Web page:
5 Tips to Become a Successful Project Manager

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The author spent the first part of her career working in IT and IT Project Management in the oil industry and investment banking on complex global projects involving the management of outsourced project teams. She now runs a digital marketing company with particular expertise in technical SEO and Content Marketing.

Project management is a role that requires a diverse set of capabilities and skills, backed up by knowledge and experience. To deliver a project on time, within budget, and to a high standard, you will need to possess skills across a range of disciplines including time and budget management, team leadership, client relations and prioritisation to mention just a few. With a few tips however, your approach to project management can be transformed for the better – here are our top 5 points for consideration.

project risks

1.       Make sure you understand the brief

Whilst this may seem obvious, it can be tempting to dive headlong into a project without taking the time to fully understand the project brief. Clear time in your diary to read through the notes from the sales team, noting down any questions as you go along. If you’re unclear about any aspect or have any particular concerns, make sure you voice these at this early stage to avoid confusion down the line. Only when you’re comfortable with the brief will you be able to pass on this information to your project team in a clear and concise way.

2.       Take a unique approach to every project

Whilst you may be working within a specific project framework such as PRINCE2, for example, it is important to remember that every project is different. Time constraints, budget considerations and team members change, so you must adapt your working methods accordingly. Whether changing your leadership style to ensure you meet tight deadlines, or altering you communication methods as suited to the individuals in your team, try not to get stuck in your ways.

3.       Assess and reassess

If your project gets off to a promising start, don’t assume it will continue in this way. Constantly assess your project status and deliverables – ensuring you are delivering what was originally outlined in the project brief. Some project management styles such as Agile will allow for client involvement, helpfully ensuring that their expectations are met as you go along. This will save time and budget by avoiding the need for fundamental changes following one ‘big reveal’ at the end of the project.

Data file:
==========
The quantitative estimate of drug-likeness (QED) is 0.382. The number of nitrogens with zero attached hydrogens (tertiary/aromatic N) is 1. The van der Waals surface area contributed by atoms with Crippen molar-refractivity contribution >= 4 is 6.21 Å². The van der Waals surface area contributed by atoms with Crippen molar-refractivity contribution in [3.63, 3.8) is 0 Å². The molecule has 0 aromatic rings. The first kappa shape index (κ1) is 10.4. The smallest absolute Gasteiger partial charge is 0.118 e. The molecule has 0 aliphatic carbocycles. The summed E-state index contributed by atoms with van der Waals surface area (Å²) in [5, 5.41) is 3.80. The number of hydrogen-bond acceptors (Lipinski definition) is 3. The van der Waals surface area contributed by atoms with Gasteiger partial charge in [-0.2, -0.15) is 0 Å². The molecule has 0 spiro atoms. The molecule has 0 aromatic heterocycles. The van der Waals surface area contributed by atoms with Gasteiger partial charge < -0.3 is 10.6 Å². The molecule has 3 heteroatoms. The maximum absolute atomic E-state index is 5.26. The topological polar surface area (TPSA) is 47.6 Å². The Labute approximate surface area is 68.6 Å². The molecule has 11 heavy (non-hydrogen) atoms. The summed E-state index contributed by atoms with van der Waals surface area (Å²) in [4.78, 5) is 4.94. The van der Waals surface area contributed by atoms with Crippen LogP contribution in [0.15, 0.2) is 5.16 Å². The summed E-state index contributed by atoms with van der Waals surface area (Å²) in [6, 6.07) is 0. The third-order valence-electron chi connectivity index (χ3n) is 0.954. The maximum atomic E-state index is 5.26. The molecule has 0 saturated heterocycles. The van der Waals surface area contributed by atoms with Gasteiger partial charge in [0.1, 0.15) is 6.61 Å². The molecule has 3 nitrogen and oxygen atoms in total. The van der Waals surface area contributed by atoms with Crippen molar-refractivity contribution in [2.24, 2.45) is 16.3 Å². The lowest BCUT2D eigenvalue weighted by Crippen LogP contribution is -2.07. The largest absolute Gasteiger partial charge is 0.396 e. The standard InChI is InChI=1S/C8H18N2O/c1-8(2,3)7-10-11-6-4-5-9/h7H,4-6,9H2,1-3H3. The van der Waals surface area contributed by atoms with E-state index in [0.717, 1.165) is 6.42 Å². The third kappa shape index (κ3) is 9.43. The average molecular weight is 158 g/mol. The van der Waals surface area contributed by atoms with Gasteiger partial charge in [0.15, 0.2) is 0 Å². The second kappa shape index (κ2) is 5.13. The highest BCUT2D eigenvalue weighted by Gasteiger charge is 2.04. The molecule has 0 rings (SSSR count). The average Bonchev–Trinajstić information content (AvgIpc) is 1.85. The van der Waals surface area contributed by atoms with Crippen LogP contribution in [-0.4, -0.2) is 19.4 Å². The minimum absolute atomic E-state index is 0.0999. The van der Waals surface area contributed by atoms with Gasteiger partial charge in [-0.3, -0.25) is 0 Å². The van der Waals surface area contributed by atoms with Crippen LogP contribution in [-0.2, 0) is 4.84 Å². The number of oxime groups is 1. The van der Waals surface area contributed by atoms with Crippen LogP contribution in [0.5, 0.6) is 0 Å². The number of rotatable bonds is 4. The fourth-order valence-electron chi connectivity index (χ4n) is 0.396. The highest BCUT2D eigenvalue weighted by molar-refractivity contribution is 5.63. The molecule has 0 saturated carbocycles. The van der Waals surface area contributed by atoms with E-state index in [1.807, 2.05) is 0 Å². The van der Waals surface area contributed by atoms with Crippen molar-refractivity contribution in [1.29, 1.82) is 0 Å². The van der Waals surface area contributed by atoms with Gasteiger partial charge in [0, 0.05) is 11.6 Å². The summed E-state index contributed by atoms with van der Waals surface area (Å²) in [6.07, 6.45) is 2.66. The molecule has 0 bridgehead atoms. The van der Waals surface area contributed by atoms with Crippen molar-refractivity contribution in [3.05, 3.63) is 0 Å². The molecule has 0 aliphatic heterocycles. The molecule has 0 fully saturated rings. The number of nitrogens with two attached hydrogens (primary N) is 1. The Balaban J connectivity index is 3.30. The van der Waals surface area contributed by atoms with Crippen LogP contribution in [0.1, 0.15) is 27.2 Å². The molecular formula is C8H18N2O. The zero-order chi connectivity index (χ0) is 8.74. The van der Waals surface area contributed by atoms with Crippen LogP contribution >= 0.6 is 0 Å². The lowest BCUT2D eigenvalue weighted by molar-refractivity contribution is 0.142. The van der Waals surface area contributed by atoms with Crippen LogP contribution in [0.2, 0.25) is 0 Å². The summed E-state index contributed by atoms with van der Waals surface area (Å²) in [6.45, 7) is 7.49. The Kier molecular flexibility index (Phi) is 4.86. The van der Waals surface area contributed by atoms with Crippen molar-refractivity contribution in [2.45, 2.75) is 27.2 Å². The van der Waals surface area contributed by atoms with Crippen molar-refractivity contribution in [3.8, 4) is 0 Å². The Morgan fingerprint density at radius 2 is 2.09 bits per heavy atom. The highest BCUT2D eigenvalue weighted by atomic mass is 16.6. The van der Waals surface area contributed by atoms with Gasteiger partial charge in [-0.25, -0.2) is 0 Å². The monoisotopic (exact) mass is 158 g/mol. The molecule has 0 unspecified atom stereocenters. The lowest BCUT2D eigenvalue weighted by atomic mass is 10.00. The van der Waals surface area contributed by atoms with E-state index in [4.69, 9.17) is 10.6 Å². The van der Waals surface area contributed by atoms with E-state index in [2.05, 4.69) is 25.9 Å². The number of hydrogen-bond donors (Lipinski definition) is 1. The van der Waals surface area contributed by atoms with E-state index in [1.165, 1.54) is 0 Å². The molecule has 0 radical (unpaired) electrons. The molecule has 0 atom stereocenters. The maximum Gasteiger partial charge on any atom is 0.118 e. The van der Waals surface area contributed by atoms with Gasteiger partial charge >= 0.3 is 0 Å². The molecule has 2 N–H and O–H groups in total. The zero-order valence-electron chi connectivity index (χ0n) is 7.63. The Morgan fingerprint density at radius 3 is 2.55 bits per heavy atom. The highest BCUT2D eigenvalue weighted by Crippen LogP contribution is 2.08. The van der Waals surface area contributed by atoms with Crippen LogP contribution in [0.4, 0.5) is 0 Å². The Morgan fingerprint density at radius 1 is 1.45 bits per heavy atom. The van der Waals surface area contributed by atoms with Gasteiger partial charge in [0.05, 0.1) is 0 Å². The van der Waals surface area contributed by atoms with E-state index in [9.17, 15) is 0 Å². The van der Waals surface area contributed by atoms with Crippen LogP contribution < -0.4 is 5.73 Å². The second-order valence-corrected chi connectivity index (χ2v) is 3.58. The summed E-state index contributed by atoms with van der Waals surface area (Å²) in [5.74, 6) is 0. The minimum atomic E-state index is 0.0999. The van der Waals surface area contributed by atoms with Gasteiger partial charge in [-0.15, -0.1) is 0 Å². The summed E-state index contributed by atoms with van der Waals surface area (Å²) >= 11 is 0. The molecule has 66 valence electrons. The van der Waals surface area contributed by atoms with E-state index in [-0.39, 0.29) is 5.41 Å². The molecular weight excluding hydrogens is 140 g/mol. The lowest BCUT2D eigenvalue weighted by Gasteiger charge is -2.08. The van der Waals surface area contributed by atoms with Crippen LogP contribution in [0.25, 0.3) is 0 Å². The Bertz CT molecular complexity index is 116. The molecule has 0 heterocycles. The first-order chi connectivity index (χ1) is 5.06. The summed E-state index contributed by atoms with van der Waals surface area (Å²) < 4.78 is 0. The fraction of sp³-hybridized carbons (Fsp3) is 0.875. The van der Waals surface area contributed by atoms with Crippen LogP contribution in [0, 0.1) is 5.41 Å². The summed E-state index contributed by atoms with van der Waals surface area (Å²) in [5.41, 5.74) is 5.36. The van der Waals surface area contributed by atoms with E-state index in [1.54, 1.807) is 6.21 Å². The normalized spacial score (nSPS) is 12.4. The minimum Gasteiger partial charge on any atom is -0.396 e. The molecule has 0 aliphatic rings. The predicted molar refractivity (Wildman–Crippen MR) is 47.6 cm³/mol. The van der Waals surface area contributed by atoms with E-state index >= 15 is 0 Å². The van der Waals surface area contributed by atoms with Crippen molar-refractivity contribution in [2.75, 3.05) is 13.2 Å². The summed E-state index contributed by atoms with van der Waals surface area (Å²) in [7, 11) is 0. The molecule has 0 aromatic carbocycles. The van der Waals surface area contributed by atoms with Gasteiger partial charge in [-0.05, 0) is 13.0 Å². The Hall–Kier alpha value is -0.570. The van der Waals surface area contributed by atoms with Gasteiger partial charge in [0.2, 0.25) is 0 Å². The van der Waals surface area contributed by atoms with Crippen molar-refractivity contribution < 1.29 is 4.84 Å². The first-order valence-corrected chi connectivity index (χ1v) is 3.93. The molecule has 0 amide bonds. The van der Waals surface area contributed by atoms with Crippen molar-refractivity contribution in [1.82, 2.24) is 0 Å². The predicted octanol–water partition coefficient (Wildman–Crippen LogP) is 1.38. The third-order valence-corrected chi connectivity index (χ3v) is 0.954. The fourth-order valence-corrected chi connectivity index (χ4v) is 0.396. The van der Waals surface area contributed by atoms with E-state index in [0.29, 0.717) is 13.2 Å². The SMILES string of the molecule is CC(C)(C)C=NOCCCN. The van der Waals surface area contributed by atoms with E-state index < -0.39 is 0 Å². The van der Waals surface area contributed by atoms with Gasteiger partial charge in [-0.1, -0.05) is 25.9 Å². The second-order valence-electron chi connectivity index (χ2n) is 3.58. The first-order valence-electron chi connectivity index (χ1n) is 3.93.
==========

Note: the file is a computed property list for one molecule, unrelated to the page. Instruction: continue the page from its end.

4.       Raise your concerns

Whilst you are the project manager, it is not always your job to resolve problems. If one of your team members has a bad attitude and is not delivering work to a high enough standard, it may be better to involve his or her manager instead of dealing with the issue yourself – disciplinary measures are not within your remit. Likewise, if you are experiencing a high-level problem, you should relay this to your manager. The more you communicate and the better you are at raising genuine concerns, the easier it will be to resolve problems as they arise.

5.        There are always lessons to be learned

No matter how long you have been a project manager, there are always lessons to be taken away from each project. Whether it is new communication strategies, feedback for management or training opportunities, take the time to reflect in a constructive way and form an action plan for your own personal development.

By bearing these five points in mind, you will be able to accelerate the learning process and grow as a project management professional, whilst delivering successful projects along the way. Although qualifications, knowledge and experience are key, these five simple tips will help you improve with immediate effect.

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Project management has developed into a fully-fledged chartered profession since the granting of the Royal Charter in the UK to The Association for Project Management (APM) in 2017. Training courses for project managers were already available and highly popular to help people gain professional project management accreditation, but with this wider recognition of the profession it is now seen as a desirable career path for many. Whilst the APM has the coveted Royal Charter and continues to develop its APM PMQ (formerly the APMP) programmes, there are also other internationally recognised qualifications that continue to be highly regarded such as PMP and PRINCE2.

Organisations have become increasingly project-focused in this era of rapidly emerging new technologies and they value the expertise that comes with experienced and fully qualified project teams and managers. By investing in their project management capability businesses can be confident of delivering their new projects in time and on budget more often and more successfully. Many major corporation are now training their people to have the right project management qualifications as well as relevant experience, through internal Learning & Development (L&D) programmes; or by using external project management training providers.

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